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The USS Flier

Death and Survival on a World War II Submarine

Michael Sturma

Publication Year: 2008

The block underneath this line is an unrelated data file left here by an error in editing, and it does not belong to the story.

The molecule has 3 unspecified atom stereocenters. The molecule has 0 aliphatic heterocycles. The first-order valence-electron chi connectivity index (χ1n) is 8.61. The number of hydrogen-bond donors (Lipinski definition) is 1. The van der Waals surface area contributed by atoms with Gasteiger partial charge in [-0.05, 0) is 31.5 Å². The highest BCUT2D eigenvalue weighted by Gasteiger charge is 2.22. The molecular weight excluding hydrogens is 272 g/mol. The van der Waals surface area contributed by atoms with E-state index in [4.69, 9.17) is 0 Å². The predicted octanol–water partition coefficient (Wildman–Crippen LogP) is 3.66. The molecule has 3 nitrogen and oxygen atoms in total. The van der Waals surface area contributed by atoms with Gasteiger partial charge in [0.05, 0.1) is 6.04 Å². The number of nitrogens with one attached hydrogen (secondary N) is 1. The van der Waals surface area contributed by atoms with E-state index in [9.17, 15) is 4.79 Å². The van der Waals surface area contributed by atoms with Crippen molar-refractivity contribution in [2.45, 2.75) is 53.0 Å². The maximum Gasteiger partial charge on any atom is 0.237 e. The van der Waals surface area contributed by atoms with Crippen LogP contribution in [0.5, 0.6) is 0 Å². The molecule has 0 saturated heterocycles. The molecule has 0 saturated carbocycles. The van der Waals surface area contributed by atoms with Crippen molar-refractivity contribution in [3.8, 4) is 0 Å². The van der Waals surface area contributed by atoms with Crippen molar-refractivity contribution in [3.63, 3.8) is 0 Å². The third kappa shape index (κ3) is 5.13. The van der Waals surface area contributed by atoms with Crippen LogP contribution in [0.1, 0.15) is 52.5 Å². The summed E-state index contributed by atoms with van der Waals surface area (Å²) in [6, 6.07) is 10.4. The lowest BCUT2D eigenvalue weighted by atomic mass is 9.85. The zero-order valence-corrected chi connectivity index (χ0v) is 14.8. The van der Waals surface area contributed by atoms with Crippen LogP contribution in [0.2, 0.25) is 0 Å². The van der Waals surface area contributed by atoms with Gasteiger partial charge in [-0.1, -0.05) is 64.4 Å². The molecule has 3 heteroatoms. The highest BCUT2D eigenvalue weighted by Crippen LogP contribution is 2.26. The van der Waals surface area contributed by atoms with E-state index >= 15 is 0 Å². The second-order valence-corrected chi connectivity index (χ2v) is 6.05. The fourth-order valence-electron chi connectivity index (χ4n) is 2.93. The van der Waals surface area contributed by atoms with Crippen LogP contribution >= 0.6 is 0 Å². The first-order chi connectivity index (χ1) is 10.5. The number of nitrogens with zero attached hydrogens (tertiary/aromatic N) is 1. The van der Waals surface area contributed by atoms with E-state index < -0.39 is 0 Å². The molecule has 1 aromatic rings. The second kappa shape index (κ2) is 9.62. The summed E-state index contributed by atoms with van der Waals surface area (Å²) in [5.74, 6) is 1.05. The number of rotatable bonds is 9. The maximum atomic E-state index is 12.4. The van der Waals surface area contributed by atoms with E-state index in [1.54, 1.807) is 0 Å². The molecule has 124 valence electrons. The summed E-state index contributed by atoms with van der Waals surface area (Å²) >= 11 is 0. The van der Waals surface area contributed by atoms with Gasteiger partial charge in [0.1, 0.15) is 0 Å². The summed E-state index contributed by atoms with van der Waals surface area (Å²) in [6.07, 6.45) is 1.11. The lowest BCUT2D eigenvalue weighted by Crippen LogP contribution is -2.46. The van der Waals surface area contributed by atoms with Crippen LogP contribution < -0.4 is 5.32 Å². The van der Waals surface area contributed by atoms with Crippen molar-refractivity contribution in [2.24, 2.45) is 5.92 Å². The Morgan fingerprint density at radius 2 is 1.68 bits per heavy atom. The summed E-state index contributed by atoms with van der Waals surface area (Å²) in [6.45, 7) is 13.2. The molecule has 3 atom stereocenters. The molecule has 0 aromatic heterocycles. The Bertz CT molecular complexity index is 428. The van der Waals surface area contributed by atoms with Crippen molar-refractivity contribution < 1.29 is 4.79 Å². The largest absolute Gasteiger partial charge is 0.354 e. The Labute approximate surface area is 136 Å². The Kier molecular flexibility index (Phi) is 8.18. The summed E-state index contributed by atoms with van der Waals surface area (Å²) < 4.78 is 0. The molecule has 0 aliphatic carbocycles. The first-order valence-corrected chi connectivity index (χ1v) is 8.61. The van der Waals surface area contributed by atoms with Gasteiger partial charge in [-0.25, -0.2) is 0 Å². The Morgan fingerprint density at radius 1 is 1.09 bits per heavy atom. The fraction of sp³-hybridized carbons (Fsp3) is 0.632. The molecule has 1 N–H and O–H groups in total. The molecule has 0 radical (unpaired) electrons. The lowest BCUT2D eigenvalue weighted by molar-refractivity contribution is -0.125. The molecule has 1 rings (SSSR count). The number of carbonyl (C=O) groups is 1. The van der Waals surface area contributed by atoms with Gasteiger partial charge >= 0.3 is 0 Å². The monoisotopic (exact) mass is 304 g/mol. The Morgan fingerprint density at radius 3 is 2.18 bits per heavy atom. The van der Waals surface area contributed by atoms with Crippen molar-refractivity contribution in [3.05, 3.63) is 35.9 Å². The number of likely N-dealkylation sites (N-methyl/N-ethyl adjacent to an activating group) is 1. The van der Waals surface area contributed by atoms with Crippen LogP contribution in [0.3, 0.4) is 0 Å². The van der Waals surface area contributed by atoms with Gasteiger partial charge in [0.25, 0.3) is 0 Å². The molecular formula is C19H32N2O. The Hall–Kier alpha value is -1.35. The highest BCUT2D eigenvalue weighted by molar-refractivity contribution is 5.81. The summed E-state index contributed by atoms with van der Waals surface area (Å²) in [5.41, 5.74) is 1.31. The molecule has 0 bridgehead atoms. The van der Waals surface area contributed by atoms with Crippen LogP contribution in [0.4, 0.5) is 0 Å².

The fate of the USS Flier is one of the most astonishing stories of the Second World War. On August 13, 1944, the submarine struck a mine and sank to the bottom of the Sulu Sea in less than one minute, leaving only fourteen of its crew of eighty-six hands alive. After enduring eighteen hours in the water, eight remaining survivors swam to a remote island controlled by the Japanese. Deep behind enemy lines and without food or drinking water, the crewmen realized that their struggle for survival had just begun. On its first war patrol, the unlucky Flier made it from Pearl Harbor to Midway where it ran aground on a reef. After extensive repairs and a formal military inquiry, the Flier set out once again, this time completing a distinguished patrol from Pearl Harbor to Fremantle, Western Australia. Though the Flier’s next mission would be its final one, that mission is important for several reasons: the story of the Flier’s sinking illuminates the nature of World War II underwater warfare and naval protocol and demonstrates the high degree of cooperation that existed among submariners, coast watchers, and guerrillas in the Philippines. The eight sailors who survived the disaster became the first Americans of the Pacific war to escape from a sunken submarine and return safely to the United States. Their story of persistence and survival has all the elements of a classic World War II tale: sudden disaster, physical deprivation, a ruthless enemy, and a dramatic escape from behind enemy lines. In The USS Flier: Death and Survival on a World War II Submarine, noted historian Michael Sturma vividly recounts a harrowing story of brave men who lived to return to the service of their country.